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WikiLeaks: Leaked cables reveal the rough workings of diplomacy

WikiLeaks gave some 250,000 confidential and secret diplomatic cables to several news outlets, which published them Sunday. The leaks could prove embarrassing and potentially dangerous.

By Staff writer / November 28, 2010

Wikileaks founder Julian Assange at a press conference at the Geneva Press Club in Geneva earlier this month. The White House called the publication of confidential diplomatic cables "reckless and dangerous,” warning that it could "deeply impact" US interests as well as those of allies and friends.

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After days of anticipation and unheeded warnings from the Obama administration, the huge and controversial data dump from whistle-blower website WikiLeaks is being published and broadcast.

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As reported by The New York Times (which, along with the British newspaper The Guardian and the German news magazine Der Spiegel, began revealing the data Sunday afternoon), the cache of a quarter-million confidential American diplomatic cables “provides an unprecedented look at backroom bargaining by embassies around the world, brutally candid views of foreign leaders, and frank assessments of nuclear and terrorist threats.”

The Guardian reports the leaked information as including: Arab leaders privately urging an air strike on Iran, US officials being instructed to spy on the United Nation's leadership, alleged links between the Russian government and organized crime, “devastating criticism” of British military operations in Afghanistan, and claims of “inappropriate behavior” by a member of the British royal family.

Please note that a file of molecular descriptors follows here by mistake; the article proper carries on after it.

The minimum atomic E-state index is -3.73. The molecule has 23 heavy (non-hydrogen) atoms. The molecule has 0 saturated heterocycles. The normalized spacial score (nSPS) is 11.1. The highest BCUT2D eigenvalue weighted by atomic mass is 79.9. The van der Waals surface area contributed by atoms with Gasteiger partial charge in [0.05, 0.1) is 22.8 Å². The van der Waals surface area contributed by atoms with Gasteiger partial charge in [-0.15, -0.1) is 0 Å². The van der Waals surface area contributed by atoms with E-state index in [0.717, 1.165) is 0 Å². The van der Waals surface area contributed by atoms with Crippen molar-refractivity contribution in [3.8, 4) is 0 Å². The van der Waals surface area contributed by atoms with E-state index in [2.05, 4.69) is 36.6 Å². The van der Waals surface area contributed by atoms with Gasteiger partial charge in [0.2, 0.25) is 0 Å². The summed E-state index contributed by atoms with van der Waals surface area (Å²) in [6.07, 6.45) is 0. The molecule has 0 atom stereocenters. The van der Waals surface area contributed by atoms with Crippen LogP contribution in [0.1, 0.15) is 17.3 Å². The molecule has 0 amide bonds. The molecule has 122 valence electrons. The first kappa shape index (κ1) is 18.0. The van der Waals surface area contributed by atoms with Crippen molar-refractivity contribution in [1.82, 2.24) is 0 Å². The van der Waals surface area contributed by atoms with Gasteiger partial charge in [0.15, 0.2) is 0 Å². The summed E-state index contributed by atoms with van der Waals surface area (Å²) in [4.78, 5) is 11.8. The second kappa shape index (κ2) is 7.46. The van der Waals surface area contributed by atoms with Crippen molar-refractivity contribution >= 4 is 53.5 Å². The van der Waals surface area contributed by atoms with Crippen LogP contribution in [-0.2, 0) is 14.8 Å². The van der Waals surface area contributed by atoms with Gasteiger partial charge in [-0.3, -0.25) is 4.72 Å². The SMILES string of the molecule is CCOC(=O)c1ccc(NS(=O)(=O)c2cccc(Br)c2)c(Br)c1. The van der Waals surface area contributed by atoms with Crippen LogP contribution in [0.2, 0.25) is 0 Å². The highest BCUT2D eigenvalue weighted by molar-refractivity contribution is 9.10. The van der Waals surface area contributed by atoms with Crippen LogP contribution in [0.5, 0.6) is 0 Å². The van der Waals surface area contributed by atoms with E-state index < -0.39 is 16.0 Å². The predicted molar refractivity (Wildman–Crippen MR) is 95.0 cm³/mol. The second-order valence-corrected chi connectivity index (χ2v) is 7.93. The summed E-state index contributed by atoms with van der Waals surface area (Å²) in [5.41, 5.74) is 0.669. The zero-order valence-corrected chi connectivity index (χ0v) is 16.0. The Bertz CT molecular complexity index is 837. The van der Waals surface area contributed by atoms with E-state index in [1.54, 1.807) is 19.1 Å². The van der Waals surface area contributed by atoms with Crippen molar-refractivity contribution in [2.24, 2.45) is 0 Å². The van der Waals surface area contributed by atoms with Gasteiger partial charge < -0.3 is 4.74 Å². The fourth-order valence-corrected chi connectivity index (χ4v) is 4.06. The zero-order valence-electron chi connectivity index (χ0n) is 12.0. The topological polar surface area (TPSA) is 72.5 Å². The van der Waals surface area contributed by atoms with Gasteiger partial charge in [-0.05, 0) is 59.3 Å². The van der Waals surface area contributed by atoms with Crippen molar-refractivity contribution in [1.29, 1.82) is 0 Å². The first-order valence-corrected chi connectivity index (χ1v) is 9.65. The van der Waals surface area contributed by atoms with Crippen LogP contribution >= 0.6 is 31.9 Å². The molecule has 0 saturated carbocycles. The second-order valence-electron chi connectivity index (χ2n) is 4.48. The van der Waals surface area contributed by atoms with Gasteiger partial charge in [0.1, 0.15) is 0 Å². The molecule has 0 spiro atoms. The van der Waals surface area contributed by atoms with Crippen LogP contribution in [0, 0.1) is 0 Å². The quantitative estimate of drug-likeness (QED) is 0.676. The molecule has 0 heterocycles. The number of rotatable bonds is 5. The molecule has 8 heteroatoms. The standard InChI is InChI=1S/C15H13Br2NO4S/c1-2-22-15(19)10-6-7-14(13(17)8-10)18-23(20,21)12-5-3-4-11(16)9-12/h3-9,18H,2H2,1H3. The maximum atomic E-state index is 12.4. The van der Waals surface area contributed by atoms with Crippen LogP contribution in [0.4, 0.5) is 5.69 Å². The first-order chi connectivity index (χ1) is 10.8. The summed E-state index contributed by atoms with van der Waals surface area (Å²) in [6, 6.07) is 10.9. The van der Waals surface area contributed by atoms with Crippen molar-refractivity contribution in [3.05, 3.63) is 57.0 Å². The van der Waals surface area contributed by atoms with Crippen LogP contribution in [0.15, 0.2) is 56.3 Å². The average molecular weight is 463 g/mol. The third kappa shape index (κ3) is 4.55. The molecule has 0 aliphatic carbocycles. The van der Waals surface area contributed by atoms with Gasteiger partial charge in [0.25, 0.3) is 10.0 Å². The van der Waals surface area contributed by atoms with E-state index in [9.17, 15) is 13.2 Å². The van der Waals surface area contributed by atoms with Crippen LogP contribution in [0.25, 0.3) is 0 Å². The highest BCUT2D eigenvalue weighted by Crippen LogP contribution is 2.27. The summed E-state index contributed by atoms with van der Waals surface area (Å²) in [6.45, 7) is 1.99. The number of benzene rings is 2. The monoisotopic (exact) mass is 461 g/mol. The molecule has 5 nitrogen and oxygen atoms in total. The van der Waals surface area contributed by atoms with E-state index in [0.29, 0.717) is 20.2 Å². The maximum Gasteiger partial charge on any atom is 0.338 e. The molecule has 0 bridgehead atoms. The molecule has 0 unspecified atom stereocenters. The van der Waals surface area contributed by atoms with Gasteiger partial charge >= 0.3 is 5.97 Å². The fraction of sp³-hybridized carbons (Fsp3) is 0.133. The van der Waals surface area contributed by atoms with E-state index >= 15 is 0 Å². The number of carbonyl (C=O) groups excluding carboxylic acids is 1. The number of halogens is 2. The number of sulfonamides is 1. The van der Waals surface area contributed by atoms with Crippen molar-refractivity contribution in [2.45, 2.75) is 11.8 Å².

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“The cables name countries involved in financing terror groups, and describe a near ‘environmental disaster’ last year over a rogue shipment of enriched uranium,” reports the Guardian. “They disclose technical details of secret US-Russian nuclear missile negotiations in Geneva, and include a profile of Libyan leader Muammar Gaddafi, who they say is accompanied everywhere by a ‘voluptuous blonde’ Ukrainian nurse.”

According to The New York Times, the cables include: “A dangerous standoff with Pakistan over nuclear fuel … gaming out an eventual collapse of North Korea … bargaining to empty the Guantánamo Bay prison … suspicions of corruption in the Afghan government … and a global computer hacking effort” directed by the Chinese Politburo.

The “intriguing alliance” between Putin and Berlusconi

The New York Times reports leaked diplomatic message traffic indicating that “Saudi donors remain the chief financiers of Sunni militant groups like Al Qaeda,” “clashes with Europe over human rights,” and an “intriguing alliance” between Russian prime minister Vladimir Putin and Italian prime minister Silvio Berlusconi involving “lavish gifts,” lucrative energy contracts, and a “shadowy” Russian-speaking Italian go-between.

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